Water personhood

 In all the readings that helped inform “Water Connections,” one of the more interesting included a statement by a Native American headman who lived along the Presumpscot River in Maine.

The setting was a hearing before British authorities in Boston in 1739. The headman, who is identified in the transcript simply as Chief Polin, had traveled to Boston to complain about a water power dam that had been built on the river that blocked the passage of migrating fish.


It was the first documented dispute regarding a dam in North America.

Here’s how the chief introduced his complaint:  “I have something to say concerning the river which I belong to. It is barred over in sundry places…”

That he would “belong to” a river shed important light on indigenous thinking. A European would say that the river belongs to humans, not the other way around; a European would say that a river is an object to be used.

This story is all the more interesting today due to some relatively new thinking about the status of rivers and other water bodies.  In this new thinking, rivers and lakes are people, and therefore are due the legal rights and protections of persons.

Interest in formally assigning personhood to water bodies is growing around the world. Among others, scholars at Yale have stayed on top of the movement.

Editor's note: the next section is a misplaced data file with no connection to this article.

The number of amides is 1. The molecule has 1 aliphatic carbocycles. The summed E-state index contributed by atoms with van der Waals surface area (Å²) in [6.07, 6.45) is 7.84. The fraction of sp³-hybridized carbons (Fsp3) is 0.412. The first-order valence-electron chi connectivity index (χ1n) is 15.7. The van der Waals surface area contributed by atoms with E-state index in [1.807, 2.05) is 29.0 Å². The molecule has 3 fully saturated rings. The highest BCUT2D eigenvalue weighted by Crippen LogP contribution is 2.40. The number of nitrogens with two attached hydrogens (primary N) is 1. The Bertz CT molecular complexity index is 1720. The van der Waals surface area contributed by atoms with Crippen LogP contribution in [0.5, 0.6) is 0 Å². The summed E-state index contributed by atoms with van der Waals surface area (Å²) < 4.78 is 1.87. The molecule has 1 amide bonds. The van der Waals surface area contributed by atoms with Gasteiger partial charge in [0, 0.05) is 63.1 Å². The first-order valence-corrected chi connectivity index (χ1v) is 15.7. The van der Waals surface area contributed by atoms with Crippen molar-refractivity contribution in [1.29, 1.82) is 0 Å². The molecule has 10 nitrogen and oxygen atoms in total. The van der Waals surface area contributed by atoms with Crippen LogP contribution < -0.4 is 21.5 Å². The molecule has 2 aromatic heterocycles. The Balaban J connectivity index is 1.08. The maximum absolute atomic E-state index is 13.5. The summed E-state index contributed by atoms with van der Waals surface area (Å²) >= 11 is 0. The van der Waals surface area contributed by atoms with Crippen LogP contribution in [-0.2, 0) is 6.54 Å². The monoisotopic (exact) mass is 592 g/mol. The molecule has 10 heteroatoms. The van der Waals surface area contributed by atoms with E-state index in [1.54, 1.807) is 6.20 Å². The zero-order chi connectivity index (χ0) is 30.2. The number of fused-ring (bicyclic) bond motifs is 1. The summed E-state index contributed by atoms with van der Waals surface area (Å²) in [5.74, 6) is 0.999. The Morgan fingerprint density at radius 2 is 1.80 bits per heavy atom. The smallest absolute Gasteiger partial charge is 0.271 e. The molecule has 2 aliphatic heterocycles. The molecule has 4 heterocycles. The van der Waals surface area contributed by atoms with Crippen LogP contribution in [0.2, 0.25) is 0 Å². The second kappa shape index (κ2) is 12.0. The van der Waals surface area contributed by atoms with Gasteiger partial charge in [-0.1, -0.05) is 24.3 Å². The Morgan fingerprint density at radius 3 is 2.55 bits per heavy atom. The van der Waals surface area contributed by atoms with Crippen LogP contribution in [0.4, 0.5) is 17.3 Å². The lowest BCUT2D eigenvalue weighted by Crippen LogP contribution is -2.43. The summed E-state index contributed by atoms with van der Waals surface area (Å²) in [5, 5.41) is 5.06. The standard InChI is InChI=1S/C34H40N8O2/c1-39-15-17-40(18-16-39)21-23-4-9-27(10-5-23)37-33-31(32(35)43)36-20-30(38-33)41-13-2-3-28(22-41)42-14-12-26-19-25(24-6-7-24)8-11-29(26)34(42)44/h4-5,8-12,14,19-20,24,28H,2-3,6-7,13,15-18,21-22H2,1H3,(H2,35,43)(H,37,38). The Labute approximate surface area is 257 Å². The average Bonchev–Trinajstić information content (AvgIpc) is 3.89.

Here’s more from the American Indian Law Review.

 The move toward assigning rights to rivers isn’t limited to any one country. The Christian Science Monitor recently reprinted an account of water personhood in New Zealand and Ecuador.

The point of all this is to grant water bodies (and their designated representatives) legal standing to pursue claims against polluters and challenge plans to build dams on rivers.

The reasoning behind this rights-of-nature movement is that, if corporations in the United States can have personhood status, why not water bodies?

 Earlier this year voters in Toledo, Ohio passed the Lake Erie Bill of Rights. The action is being challenged in court by people who fear the consequences including farmers whose fertilizer run-off has been blamed for recent massive algae blooms in the lake. What would Chief Polin say to all this? I suspect that that he’d say, “About time!”